During Rock n Roll Seattle Half Marathon I was asked, “What’s that thing on your running shoe?” to which I replied, it’s a Garmin Foot Pod. The Garmin foot pod is approximately the size of a quarter that easily snaps onto your shoe laces. Why do I use a foot pod, when I already have a Garmin 910XT GPS watch? The answer is simple: accuracy, flexibility, and additional data that cannot be provided by having a GPS watch alone.
There are basic things required for any GPS to work. First, it needs to acquire satellite signals from several different satellites. The more satellites the GPS can acquire the more accurate it will be, but what happens when the signal is interrupted? Let’s say by a tunnel? The GPS watch will do its best to calculate distance based on the information it has, however, because it loses the signal from the satellite, it loses accuracy. A discovery made by many whom participated in Rock n’ Roll Seattle. Most of those whom I spoke with after the race, had a Garmin GPS reading of 13.5 miles or greater as their finishing distance, while my Garmin logged 13.22 this adds up to more than a quarter mile differential. My Garmin was more accurate than other participants with the same GPS watch because as the satellite signal faded, the foot pod continued to provide data to the watch until it could reacquire satellite signals.
The Food Pod itself is really easy to set up and maintain. There is no on or off switch that you have to deal with or remember to turn on or off. The battery is easy to replace and available at most drug stores for about $3.00 USD and lasts approximately a year or 400 hours of use. Pairing the foot pod is very easy. This setup will vary by device, so be sure to check your watch’s instruction manual for details. Using the 910XT as an example, you’d go into the ANT+ menu and enable the foot pod there by pairing it. Each foot pod is assigned a unique ID, which then connects to your watch, so there’s no interference with others at large races or the gym. Once enabled, you typically want to calibrate it for the highest levels of accuracy. In general I recommend going to your neighborhood high school track but you can also use GPS to calibrate it if you do not have access to the track.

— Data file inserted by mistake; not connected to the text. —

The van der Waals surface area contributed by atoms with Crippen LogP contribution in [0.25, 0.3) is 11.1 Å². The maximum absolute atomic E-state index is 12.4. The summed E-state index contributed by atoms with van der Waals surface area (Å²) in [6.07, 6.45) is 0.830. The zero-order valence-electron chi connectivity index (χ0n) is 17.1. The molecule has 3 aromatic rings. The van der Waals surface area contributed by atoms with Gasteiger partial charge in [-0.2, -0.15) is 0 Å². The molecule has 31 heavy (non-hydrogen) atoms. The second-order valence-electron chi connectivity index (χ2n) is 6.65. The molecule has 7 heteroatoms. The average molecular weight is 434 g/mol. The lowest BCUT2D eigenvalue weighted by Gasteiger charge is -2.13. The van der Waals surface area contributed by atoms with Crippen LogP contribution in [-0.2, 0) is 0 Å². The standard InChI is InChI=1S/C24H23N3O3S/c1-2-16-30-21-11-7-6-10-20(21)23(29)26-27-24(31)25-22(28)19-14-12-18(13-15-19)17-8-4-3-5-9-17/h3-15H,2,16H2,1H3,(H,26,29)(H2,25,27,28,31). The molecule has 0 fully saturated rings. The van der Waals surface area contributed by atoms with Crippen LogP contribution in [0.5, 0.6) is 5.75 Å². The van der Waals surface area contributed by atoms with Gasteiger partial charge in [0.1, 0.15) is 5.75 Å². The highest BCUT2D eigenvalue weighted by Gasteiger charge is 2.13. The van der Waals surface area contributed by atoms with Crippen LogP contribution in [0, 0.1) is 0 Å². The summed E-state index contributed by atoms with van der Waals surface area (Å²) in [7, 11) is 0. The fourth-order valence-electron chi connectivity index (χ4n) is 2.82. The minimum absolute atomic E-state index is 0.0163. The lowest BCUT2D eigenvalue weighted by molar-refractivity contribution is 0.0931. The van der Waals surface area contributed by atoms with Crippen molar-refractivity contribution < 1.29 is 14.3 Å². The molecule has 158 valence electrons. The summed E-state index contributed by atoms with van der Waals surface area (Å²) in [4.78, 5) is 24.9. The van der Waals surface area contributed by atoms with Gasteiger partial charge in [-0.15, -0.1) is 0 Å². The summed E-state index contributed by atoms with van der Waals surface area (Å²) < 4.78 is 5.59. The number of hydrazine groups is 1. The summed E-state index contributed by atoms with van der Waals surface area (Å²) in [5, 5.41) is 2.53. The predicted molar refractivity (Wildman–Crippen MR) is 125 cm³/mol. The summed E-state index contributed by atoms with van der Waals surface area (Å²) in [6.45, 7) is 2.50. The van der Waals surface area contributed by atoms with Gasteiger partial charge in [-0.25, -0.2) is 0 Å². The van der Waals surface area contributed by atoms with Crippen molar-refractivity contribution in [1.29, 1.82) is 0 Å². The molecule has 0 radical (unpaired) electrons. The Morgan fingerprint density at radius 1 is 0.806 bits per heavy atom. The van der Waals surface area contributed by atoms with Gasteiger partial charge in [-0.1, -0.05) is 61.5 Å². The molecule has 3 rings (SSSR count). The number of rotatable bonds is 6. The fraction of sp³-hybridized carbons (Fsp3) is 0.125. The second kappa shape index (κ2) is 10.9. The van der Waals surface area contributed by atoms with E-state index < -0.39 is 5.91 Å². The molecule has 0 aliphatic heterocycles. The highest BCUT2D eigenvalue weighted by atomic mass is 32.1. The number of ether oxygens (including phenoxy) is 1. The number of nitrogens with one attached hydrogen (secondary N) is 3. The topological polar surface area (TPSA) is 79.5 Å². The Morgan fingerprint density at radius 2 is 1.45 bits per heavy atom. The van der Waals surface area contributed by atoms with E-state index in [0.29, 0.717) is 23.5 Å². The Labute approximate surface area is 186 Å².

Once it’s connected, you’re good to go! As long as you don’t adjust the position, you’ll never have to touch this menu again. There are only two times you will have to change anything on your watch, first is to turn off the GPS if you are working out on a treadmill indoors. This will save your watch’s battery. The second time is you will need to access the menus on your watch is when you replace the battery on the foot pod.
Not sure if your Garmin is foot pod compatible? Check it at: https://buy.garmin.com/en-US/US/shop-by-accessories/fitness-sensors/foot-pod/prod15516.html
The Garmin Foot Pod retails for $69.99 on Garmin.com but I have found Amazon has the best price at $46.34 http://www.amazon.com/gp/product/B00264GKVQ/ref=as_li_ss_tl?ie=UTF8&camp=1789&creative=390957&creativeASIN=B00264GKVQ&linkCode=as2&tag=thevinetimes-20